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A Corgi & His Bear.. Don’t Leave Home Without It

I grew up with Corgis and most years ‘Santa’ would give small stuffed animals to our dog, Bitsy (RIP). Bitsy never tore her ‘pets’ up.  Rather, she carried them around with great care, delicately treating them like her own children.  It was very sweet.

Here’ another Corgi obviously in love with a stuffed animal.

and then seeing himself for the first time..

Ok, one more.   This one isn’t just corgis. Its not even just dogs.  Obviously I can’t get in the habit of posting too many cute and funny animal videos from You Tube.  I mean, where would it end?

Still… its funny.

Unusual Signs of Stress in Dogs

Unusual Signs of Stress in Dogs

Check out this excellent article by Vancouver trainer Donna Hill.  She also has an excellent series of clicker training videos on YouTube for anyone looking for assistance with something in particular.

Unusual Signs of Stress in Dogs

By Donna Hill

What Unusual Signs of Stress have you Observed in Your Dogs?

Watch your dog for a week or so and observe him when he is in stressful situations. Or reflect back on situations when your do has been distressed or eustressed.

What specific behaviors that he doesn’t do in normal situations told you that he was under stress?
What level of stress does each indicate? (low, medium or high).
High ones are usually accompanied by other behaviors that indicate stress. Do you find this to be true for your dog?

Example:
Jessie clamps down on her bladder sphincter and can’t pee. She tries, but when stressed, nothing comes out. I see this when we arrive at new places with strange dogs such as a dog workshop. This a sing of high stress levels for her. By the first break, she has relaxed enough to pee normally.
When we first got her, she didn’t pee for 3 days. I thought she had a bladder infection and took her to the vet. Nope, she was severely stressed.
Another sign of stress for her is that she gulps-a big loud swallow. You can actually see the Adam’s apple moving and hear the gulp. It is usually done when I am too close and always accompanied by other signs of stress so for her, it’s a medium level stress sign.

A dog buddy of Jessie’s always sneezes multiples tie when she first greets Jessie. This is a eustress behavior for her as this is the only time it occurs (other than if she inhales something that needs to be sneezed out).

First-Aid Tip: Crazy Glue!

First-Aid Tip: Crazy Glue!

It is a little known fact that crazy glue was actually invented for heart surgery.  Fairly deep cuts can be cleaned thoroughly and then closed using butterfly strips and crazy glue!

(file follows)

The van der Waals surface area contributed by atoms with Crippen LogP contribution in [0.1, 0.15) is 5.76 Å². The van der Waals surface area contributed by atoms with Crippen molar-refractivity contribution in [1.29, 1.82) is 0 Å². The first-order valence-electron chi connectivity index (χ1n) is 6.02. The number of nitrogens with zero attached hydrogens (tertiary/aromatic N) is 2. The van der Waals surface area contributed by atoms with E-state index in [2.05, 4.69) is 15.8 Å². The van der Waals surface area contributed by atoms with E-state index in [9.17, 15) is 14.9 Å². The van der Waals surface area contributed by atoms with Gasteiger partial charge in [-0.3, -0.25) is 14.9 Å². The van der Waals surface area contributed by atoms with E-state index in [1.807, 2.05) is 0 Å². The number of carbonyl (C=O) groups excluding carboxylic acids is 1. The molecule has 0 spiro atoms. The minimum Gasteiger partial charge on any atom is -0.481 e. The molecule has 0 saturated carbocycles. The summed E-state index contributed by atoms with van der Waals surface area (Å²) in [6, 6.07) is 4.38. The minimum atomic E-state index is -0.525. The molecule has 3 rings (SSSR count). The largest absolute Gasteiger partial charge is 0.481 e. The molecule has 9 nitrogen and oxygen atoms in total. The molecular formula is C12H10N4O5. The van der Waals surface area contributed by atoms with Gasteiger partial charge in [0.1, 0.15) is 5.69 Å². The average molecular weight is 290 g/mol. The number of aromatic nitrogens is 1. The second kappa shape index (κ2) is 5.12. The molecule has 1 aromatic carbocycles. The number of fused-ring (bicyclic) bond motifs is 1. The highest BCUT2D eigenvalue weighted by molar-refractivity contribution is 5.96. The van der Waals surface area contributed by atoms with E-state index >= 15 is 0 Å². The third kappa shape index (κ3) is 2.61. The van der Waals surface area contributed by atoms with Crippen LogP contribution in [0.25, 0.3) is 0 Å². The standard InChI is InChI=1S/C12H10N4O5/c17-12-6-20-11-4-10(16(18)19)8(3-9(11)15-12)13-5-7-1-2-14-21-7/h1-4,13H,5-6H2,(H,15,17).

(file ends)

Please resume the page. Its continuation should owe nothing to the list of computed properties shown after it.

However, and THIS IS IMPORTANT, instead of glueing the actual wound closed, it works best to crazy glue the butterfly strips to the skin on either side (going across) the wound, so that fluids can still seep from the wound, if need be, and air can get at it.  Then cover with a no-stick gauze bandage and wrap again with gauze wrap.  After this, I like to use a standard ace bandage, as it adds stability to the existing wrap and keeps the under-wrap pretty clean.   This summer when my dog cut her pas on a piece of glass, I also found these great slip-on, tubular, elastic bandages, which I used as the last layer or medical wrapping.  If the wound is on the paw, long socks (or children’s socks) can be used to keep bandages covering wound and butterfly strips clean and in place.

Slip on tubular bandages.

Change as often as needed, though normally once daily, or once in the morning and once at night, will suffice for a dog, assuming they are not getting it too filthy or wet during the day.  The glue on the butterfly strips will normally pull away naturally each day or two.  Simply add a fresh dot of crazy glue on the end and replace or replace entire butterfly strip.

If your dog won’t leave the wound alone, you may need a cone of shame for them, especially at night, so they don’t dismantle your efforts.

Hope this helps someone out there!*

(NOTE: By no means am I a veterinarian or trying to substitute for veterinary care!  If a wound is scary enough, a vet should be seen.  This is merely advice for clean, not too deep or serious cuts.  It can also be used on humans!)

Gorgeous Belgian Groenendaels Doing Conservation Work

Groenendaels, jet black Belgian sheepdogs are saving more than humans according to “The Latest In Scientific Field Equipment? Fido’s Nose”, a recent article by NPR.  This time they are saving an elusive species of turtles.

We will have to add ‘turtles’ to the long list of things dogs use the amazing olfactory senses to help us find, including diseased beesovulating cowspirated DVDs and cancer.

“Dogs’ behavior could help design social robots” according to Science Daily

“Dogs’ behavior could help design social robots” according to Science Daily

According to Science Daily “Dogs’ behavior could help design social robots“.

Amazingly, the Science Daily reports that dogs will act socially with robots that do not visually resemble humans at all, however, only after witnessing a human having a social exchange with a robot. Fascinating.

Unsurprisingly, treats acted as a social lubricant/motivator for the dogs’ when it came to being social with the robots.

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